A government-developed cryptocurrency isn't unheard of -- Venezuela controversially launched "Petro" in 2018 in an effort to get around sanctions. Now, it's Saudi Arabia's and the UAE's turn to launch a cryptocurrency of their own: one they jointly developed to work between both countries. The nations, which are close allies and two of the richest in the world, have even already started testing their digital currency. This pilot program will help them see if the blockchain technology truly can enable seamless cross-border transactions with lower remittance costs. It will also help them figure out how a state-owned cryptocurrency will impact monetary policies.
Saudi and the UAE have announced the project as part of a seven point cooperation plan to strengthen the countries' relationship. The Saudi-Emirati virtual coins are strictly meant for cross-border payments between central and local banks, though, and it's unclear if they'll eventually be available for purchase to the public.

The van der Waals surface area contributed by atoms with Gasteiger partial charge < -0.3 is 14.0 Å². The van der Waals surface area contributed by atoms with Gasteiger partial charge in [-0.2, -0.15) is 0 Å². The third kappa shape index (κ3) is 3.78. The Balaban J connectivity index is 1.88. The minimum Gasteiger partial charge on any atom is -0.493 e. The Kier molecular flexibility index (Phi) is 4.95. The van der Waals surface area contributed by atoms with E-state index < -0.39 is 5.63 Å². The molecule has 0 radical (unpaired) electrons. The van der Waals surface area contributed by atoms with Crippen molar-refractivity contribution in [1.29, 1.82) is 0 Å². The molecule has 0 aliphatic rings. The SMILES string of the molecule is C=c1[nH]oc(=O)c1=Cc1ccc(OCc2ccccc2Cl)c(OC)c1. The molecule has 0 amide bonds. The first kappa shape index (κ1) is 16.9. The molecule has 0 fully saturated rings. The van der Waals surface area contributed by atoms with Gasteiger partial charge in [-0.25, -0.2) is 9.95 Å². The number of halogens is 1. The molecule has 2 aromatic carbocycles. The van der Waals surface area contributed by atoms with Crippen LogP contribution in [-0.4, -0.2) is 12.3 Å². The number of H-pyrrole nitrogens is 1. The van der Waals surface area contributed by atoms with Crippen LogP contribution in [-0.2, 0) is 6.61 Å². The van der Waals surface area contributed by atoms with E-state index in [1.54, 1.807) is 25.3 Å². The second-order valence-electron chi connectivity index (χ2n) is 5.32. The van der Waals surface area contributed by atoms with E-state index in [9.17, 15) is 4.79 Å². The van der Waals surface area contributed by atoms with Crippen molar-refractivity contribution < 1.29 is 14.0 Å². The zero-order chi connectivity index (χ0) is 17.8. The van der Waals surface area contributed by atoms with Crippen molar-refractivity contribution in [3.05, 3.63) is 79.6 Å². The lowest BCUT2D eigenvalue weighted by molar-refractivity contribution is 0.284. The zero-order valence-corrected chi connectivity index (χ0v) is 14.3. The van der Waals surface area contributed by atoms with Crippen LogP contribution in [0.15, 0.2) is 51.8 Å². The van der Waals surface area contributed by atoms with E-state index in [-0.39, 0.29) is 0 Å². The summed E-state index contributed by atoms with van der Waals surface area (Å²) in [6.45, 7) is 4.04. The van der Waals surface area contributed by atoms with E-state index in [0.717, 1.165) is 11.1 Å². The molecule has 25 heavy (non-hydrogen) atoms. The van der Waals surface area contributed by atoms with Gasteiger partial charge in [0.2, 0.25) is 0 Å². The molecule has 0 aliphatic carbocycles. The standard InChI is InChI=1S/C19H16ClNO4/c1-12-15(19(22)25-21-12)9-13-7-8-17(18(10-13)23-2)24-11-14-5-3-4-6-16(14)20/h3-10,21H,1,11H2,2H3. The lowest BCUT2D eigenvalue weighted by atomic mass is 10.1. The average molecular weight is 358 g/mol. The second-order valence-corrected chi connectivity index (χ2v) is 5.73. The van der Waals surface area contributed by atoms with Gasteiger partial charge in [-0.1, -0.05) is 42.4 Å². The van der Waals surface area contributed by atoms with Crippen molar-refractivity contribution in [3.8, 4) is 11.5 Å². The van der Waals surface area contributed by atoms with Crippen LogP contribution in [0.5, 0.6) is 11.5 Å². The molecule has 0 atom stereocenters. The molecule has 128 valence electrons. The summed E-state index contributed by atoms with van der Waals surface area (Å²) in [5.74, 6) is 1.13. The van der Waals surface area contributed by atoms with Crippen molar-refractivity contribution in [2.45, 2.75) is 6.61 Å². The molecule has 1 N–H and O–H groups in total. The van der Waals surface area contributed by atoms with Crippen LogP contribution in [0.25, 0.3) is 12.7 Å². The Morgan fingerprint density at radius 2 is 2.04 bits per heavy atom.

The countries' announcement reads:
"The cross-border digital currency will be strictly targeted for banks at an experimental phase with the aim of better understanding the implications of Blockchain technology and facilitating cross-border payments. The virtual currency relies on the use of a distributed database between the central banks and the participating banks from both sides. It seeks to safeguard customer interests, set technology standards and assess cybersecurity risks. The project will also determine the impact of a central currency on monetary policies."
In the future, the list of nations with their own e-currency might grow even longer. After Venezuela announced Petro in 2017, Russia revealed that its central bank plans to talk to Brazil, India, China and the EEU countries about the possibility of creating a cryptocurrency that works across their nations.